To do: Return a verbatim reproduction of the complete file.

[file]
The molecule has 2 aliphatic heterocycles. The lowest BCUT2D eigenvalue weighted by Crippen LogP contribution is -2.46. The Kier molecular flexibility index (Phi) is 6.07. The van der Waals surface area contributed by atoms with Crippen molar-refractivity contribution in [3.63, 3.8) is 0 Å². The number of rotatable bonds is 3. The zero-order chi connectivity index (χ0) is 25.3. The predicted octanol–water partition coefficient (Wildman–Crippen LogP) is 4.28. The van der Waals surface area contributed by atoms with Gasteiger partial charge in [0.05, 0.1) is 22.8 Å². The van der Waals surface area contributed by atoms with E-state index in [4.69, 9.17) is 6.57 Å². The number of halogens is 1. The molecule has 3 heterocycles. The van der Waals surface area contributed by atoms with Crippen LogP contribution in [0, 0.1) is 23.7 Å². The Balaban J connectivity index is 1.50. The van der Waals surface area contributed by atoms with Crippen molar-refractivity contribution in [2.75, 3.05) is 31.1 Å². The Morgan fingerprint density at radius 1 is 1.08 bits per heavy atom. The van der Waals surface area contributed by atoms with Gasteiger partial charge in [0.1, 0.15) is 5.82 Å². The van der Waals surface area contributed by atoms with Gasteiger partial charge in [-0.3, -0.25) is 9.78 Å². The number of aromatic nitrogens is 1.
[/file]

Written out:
The molecule has 2 aliphatic heterocycles. The lowest BCUT2D eigenvalue weighted by Crippen LogP contribution is -2.46. The Kier molecular flexibility index (Phi) is 6.07. The van der Waals surface area contributed by atoms with Crippen molar-refractivity contribution in [3.63, 3.8) is 0 Å². The number of rotatable bonds is 3. The zero-order chi connectivity index (χ0) is 25.3. The predicted octanol–water partition coefficient (Wildman–Crippen LogP) is 4.28. The van der Waals surface area contributed by atoms with Gasteiger partial charge in [0.05, 0.1) is 22.8 Å². The van der Waals surface area contributed by atoms with E-state index in [4.69, 9.17) is 6.57 Å². The number of halogens is 1. The molecule has 3 heterocycles. The van der Waals surface area contributed by atoms with Crippen LogP contribution in [0, 0.1) is 23.7 Å². The Balaban J connectivity index is 1.50. The van der Waals surface area contributed by atoms with Crippen molar-refractivity contribution in [2.75, 3.05) is 31.1 Å². The Morgan fingerprint density at radius 1 is 1.08 bits per heavy atom. The van der Waals surface area contributed by atoms with Gasteiger partial charge in [0.1, 0.15) is 5.82 Å². The van der Waals surface area contributed by atoms with Gasteiger partial charge in [-0.3, -0.25) is 9.78 Å². The number of aromatic nitrogens is 1.